Azerbaijan’s Turn to Euro-Dance
Hold on tight, Georgia and Armenia, it's time to run scared: Now that two Azerbaijani performers have triumphed at Eurovision, the continent’s annual pop mega-extravaganza will be headed next year to your next-door neighbor, Azerbaijan, leaving a trail of glamor and camp in its wake.
Singers Nigar "Nikki" Jamal and Eldar "Ell" Gasimov, who got the Euro-pop crown for their “Running Scared” love ballad, received a hero’s welcome at home and, as a bonus, a personal audience with President Ilham Aliyev and his wife, Mehriban Aliyeva.
It is no small feat to win the world’s glitziest pop contest, in which voting often tends to reflect Europe’s political fault lines. But despite the winners' expressed desire "to bring Europe together," those fault lines are not likely to disappear when the show comes to Baku next year.
On the foreign policy front, there's neighboring Armenia, a hardcore Eurovision enthusiast and former contest finalist, that's already debating whether or not to participate in an event hosted by its archenemy, Azerbaijan.(One MP, disappointed by this year's loss, has even proposed a parliamentary debate about how Armenia's Eurovision candidates are chosen.)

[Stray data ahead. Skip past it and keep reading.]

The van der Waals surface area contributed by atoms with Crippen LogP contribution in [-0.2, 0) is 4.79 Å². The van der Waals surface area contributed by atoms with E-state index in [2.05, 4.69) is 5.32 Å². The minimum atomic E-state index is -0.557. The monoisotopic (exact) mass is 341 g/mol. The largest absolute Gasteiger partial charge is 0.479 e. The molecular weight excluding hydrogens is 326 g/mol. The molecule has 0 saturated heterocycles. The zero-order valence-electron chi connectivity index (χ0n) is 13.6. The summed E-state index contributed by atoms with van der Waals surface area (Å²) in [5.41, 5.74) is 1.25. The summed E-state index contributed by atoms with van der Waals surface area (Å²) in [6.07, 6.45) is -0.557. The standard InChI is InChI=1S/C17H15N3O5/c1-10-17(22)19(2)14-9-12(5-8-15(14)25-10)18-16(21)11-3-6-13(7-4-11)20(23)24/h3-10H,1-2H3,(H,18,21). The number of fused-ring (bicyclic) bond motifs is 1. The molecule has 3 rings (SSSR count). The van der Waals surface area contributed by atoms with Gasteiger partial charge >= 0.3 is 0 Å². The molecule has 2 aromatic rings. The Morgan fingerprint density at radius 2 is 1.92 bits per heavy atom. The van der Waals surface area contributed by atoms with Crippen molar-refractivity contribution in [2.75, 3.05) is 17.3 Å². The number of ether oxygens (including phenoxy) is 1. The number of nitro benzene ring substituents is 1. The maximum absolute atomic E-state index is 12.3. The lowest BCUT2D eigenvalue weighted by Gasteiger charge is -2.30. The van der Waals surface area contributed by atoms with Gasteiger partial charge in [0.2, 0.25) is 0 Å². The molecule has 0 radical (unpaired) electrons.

And in flag-waving Azerbaijan itself, other debates have emerged. Some Azerbaijani observers have objected that the victory that does nothing to improve the government's less-than-stellar civil rights record. With poverty still running rampant in Azerbaijan, others question the millions shelled out on the contest -- even despite the market opportunities in store for Baku's new, luxury hotels and for the seaside city itself when Eurovision comes to town in 2012.
Abroad, still others just take issue with what they say is scant reason to feel real, lasting pride in Azerbaijan.
". . . I suspect, to a lot of people, winning this contest means something that I just don’t think it does," wrote UK-based blogger Scary Azeri. "For instance, that we are now officially cool. Or that we are now a part of Europe . . . .Come on! Be proud to be Azeri, feel free, but surely, you must have other, better reasons for it."
For now, though, for many Azerbaijanis, Eurovision is reason enough.